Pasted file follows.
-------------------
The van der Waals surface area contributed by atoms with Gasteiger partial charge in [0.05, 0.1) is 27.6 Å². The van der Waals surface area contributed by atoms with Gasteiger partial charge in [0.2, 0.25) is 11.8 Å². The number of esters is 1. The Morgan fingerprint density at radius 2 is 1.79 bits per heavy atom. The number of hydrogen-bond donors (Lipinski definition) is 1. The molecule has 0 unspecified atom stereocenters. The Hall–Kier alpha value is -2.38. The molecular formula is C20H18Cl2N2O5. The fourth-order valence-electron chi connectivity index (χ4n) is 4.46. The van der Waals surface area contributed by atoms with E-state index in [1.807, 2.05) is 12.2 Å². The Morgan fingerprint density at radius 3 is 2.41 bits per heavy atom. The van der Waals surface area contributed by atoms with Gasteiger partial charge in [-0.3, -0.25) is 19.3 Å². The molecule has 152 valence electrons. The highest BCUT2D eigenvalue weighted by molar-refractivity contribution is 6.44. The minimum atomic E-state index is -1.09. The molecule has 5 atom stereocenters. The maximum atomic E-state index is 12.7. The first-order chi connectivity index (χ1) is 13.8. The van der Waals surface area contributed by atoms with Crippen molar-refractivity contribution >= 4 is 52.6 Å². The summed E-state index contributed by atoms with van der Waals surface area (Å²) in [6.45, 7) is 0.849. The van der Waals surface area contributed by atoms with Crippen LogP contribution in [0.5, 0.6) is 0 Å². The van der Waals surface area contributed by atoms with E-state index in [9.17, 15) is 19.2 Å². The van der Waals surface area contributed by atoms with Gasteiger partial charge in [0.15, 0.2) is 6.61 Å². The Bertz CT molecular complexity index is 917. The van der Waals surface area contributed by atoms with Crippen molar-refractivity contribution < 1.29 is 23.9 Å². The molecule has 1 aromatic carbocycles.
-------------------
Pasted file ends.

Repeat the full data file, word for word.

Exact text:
The van der Waals surface area contributed by atoms with Gasteiger partial charge in [0.05, 0.1) is 27.6 Å². The van der Waals surface area contributed by atoms with Gasteiger partial charge in [0.2, 0.25) is 11.8 Å². The number of esters is 1. The Morgan fingerprint density at radius 2 is 1.79 bits per heavy atom. The number of hydrogen-bond donors (Lipinski definition) is 1. The molecule has 0 unspecified atom stereocenters. The Hall–Kier alpha value is -2.38. The molecular formula is C20H18Cl2N2O5. The fourth-order valence-electron chi connectivity index (χ4n) is 4.46. The van der Waals surface area contributed by atoms with E-state index in [1.807, 2.05) is 12.2 Å². The Morgan fingerprint density at radius 3 is 2.41 bits per heavy atom. The van der Waals surface area contributed by atoms with Gasteiger partial charge in [-0.3, -0.25) is 19.3 Å². The molecule has 152 valence electrons. The highest BCUT2D eigenvalue weighted by molar-refractivity contribution is 6.44. The minimum atomic E-state index is -1.09. The molecule has 5 atom stereocenters. The maximum atomic E-state index is 12.7. The first-order chi connectivity index (χ1) is 13.8. The van der Waals surface area contributed by atoms with Crippen molar-refractivity contribution >= 4 is 52.6 Å². The summed E-state index contributed by atoms with van der Waals surface area (Å²) in [6.45, 7) is 0.849. The van der Waals surface area contributed by atoms with Crippen LogP contribution in [0.5, 0.6) is 0 Å². The van der Waals surface area contributed by atoms with E-state index in [9.17, 15) is 19.2 Å². The van der Waals surface area contributed by atoms with Gasteiger partial charge in [0.15, 0.2) is 6.61 Å². The Bertz CT molecular complexity index is 917. The van der Waals surface area contributed by atoms with Crippen molar-refractivity contribution < 1.29 is 23.9 Å². The molecule has 1 aromatic carbocycles.